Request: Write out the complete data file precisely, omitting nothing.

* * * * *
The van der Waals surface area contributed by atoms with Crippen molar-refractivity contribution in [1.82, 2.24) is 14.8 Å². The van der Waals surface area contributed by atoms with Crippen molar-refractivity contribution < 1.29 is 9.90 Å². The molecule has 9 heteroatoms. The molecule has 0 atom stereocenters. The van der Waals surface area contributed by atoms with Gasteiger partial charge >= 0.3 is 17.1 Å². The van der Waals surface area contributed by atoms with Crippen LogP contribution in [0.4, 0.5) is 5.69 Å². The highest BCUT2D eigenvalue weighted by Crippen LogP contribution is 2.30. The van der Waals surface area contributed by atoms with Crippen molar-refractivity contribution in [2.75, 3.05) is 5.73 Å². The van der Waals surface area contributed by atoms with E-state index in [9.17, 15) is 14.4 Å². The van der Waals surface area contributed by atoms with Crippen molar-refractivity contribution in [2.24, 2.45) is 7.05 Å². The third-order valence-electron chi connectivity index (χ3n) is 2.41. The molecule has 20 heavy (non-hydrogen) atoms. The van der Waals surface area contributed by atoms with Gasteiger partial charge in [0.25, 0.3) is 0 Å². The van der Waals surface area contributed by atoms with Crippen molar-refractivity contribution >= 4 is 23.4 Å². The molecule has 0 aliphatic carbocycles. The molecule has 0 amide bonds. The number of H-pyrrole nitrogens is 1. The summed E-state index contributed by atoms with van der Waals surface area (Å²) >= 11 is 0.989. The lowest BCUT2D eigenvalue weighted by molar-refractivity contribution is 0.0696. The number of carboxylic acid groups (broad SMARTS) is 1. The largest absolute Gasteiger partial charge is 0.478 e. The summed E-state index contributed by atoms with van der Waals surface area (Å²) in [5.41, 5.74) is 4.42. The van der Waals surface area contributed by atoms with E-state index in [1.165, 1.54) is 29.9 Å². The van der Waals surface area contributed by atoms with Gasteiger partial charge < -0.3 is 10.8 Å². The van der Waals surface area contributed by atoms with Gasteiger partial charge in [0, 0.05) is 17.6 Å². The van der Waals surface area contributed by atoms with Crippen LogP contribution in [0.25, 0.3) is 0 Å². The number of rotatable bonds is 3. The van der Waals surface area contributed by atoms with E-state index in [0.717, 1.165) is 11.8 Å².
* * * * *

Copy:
The van der Waals surface area contributed by atoms with Crippen molar-refractivity contribution in [1.82, 2.24) is 14.8 Å². The van der Waals surface area contributed by atoms with Crippen molar-refractivity contribution < 1.29 is 9.90 Å². The molecule has 9 heteroatoms. The molecule has 0 atom stereocenters. The van der Waals surface area contributed by atoms with Gasteiger partial charge >= 0.3 is 17.1 Å². The van der Waals surface area contributed by atoms with Crippen LogP contribution in [0.4, 0.5) is 5.69 Å². The highest BCUT2D eigenvalue weighted by Crippen LogP contribution is 2.30. The van der Waals surface area contributed by atoms with Crippen molar-refractivity contribution in [2.75, 3.05) is 5.73 Å². The van der Waals surface area contributed by atoms with E-state index in [9.17, 15) is 14.4 Å². The van der Waals surface area contributed by atoms with Crippen molar-refractivity contribution in [2.24, 2.45) is 7.05 Å². The third-order valence-electron chi connectivity index (χ3n) is 2.41. The molecule has 20 heavy (non-hydrogen) atoms. The van der Waals surface area contributed by atoms with Gasteiger partial charge in [0.25, 0.3) is 0 Å². The van der Waals surface area contributed by atoms with Crippen molar-refractivity contribution >= 4 is 23.4 Å². The molecule has 0 aliphatic carbocycles. The molecule has 0 amide bonds. The number of H-pyrrole nitrogens is 1. The summed E-state index contributed by atoms with van der Waals surface area (Å²) >= 11 is 0.989. The lowest BCUT2D eigenvalue weighted by molar-refractivity contribution is 0.0696. The number of carboxylic acid groups (broad SMARTS) is 1. The largest absolute Gasteiger partial charge is 0.478 e. The summed E-state index contributed by atoms with van der Waals surface area (Å²) in [5.41, 5.74) is 4.42. The van der Waals surface area contributed by atoms with E-state index in [1.165, 1.54) is 29.9 Å². The van der Waals surface area contributed by atoms with Gasteiger partial charge < -0.3 is 10.8 Å². The van der Waals surface area contributed by atoms with Gasteiger partial charge in [0, 0.05) is 17.6 Å². The van der Waals surface area contributed by atoms with Crippen LogP contribution in [0.25, 0.3) is 0 Å². The number of rotatable bonds is 3. The van der Waals surface area contributed by atoms with E-state index in [0.717, 1.165) is 11.8 Å².